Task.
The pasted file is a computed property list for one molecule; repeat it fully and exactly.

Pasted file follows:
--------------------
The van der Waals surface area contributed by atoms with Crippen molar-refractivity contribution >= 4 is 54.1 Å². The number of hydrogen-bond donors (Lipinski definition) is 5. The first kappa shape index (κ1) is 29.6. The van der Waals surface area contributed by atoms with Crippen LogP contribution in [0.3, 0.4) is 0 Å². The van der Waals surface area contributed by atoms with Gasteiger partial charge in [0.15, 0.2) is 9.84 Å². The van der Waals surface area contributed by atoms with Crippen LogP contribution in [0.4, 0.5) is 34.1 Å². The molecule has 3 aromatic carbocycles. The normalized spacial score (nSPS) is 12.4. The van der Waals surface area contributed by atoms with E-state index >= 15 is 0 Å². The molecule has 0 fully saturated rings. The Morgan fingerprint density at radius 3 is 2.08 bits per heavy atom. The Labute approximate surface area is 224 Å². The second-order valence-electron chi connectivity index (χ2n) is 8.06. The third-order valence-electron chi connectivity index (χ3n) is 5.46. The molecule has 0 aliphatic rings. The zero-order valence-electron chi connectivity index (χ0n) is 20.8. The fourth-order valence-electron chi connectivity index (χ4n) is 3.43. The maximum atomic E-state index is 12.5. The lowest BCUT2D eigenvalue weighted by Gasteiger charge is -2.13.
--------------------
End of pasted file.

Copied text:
The van der Waals surface area contributed by atoms with Crippen molar-refractivity contribution >= 4 is 54.1 Å². The number of hydrogen-bond donors (Lipinski definition) is 5. The first kappa shape index (κ1) is 29.6. The van der Waals surface area contributed by atoms with Crippen LogP contribution in [0.3, 0.4) is 0 Å². The van der Waals surface area contributed by atoms with Gasteiger partial charge in [0.15, 0.2) is 9.84 Å². The van der Waals surface area contributed by atoms with Crippen LogP contribution in [0.4, 0.5) is 34.1 Å². The molecule has 3 aromatic carbocycles. The normalized spacial score (nSPS) is 12.4. The van der Waals surface area contributed by atoms with E-state index >= 15 is 0 Å². The molecule has 0 fully saturated rings. The Morgan fingerprint density at radius 3 is 2.08 bits per heavy atom. The Labute approximate surface area is 224 Å². The second-order valence-electron chi connectivity index (χ2n) is 8.06. The third-order valence-electron chi connectivity index (χ3n) is 5.46. The molecule has 0 aliphatic rings. The zero-order valence-electron chi connectivity index (χ0n) is 20.8. The fourth-order valence-electron chi connectivity index (χ4n) is 3.43. The maximum atomic E-state index is 12.5. The lowest BCUT2D eigenvalue weighted by Gasteiger charge is -2.13.